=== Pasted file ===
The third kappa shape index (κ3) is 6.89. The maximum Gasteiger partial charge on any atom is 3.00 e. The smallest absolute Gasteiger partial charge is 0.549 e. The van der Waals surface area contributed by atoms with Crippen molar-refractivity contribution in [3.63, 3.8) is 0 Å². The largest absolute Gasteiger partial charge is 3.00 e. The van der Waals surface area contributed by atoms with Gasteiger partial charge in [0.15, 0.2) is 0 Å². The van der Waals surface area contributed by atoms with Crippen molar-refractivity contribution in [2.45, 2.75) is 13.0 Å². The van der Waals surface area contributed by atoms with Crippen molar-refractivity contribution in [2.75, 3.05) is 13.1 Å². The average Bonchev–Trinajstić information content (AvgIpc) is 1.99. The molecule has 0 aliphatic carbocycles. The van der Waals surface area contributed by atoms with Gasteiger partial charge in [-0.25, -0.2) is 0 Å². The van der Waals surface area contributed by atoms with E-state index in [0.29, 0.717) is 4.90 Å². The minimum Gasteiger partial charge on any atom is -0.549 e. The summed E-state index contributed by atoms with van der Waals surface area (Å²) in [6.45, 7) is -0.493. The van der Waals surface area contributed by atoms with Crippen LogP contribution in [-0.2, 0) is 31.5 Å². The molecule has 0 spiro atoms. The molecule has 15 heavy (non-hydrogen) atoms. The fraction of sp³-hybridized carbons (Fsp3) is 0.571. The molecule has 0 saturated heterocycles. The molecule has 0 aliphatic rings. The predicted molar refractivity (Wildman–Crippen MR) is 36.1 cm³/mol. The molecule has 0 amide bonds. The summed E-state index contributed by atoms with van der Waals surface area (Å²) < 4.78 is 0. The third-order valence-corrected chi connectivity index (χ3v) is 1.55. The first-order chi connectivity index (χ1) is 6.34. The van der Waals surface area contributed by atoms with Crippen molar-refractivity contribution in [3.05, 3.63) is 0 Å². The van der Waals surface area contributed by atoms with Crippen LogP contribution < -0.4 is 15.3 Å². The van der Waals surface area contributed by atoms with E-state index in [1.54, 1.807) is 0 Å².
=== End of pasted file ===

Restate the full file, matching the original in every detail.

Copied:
The third kappa shape index (κ3) is 6.89. The maximum Gasteiger partial charge on any atom is 3.00 e. The smallest absolute Gasteiger partial charge is 0.549 e. The van der Waals surface area contributed by atoms with Crippen molar-refractivity contribution in [3.63, 3.8) is 0 Å². The largest absolute Gasteiger partial charge is 3.00 e. The van der Waals surface area contributed by atoms with Gasteiger partial charge in [0.15, 0.2) is 0 Å². The van der Waals surface area contributed by atoms with Crippen molar-refractivity contribution in [2.45, 2.75) is 13.0 Å². The van der Waals surface area contributed by atoms with Crippen molar-refractivity contribution in [2.75, 3.05) is 13.1 Å². The average Bonchev–Trinajstić information content (AvgIpc) is 1.99. The molecule has 0 aliphatic carbocycles. The van der Waals surface area contributed by atoms with Gasteiger partial charge in [-0.25, -0.2) is 0 Å². The van der Waals surface area contributed by atoms with E-state index in [0.29, 0.717) is 4.90 Å². The minimum Gasteiger partial charge on any atom is -0.549 e. The summed E-state index contributed by atoms with van der Waals surface area (Å²) in [6.45, 7) is -0.493. The van der Waals surface area contributed by atoms with Crippen LogP contribution in [-0.2, 0) is 31.5 Å². The molecule has 0 spiro atoms. The molecule has 15 heavy (non-hydrogen) atoms. The fraction of sp³-hybridized carbons (Fsp3) is 0.571. The molecule has 0 saturated heterocycles. The molecule has 0 aliphatic rings. The predicted molar refractivity (Wildman–Crippen MR) is 36.1 cm³/mol. The molecule has 0 amide bonds. The summed E-state index contributed by atoms with van der Waals surface area (Å²) < 4.78 is 0. The third-order valence-corrected chi connectivity index (χ3v) is 1.55. The first-order chi connectivity index (χ1) is 6.34. The van der Waals surface area contributed by atoms with Crippen molar-refractivity contribution in [3.05, 3.63) is 0 Å². The van der Waals surface area contributed by atoms with Crippen LogP contribution < -0.4 is 15.3 Å². The van der Waals surface area contributed by atoms with E-state index in [1.54, 1.807) is 0 Å².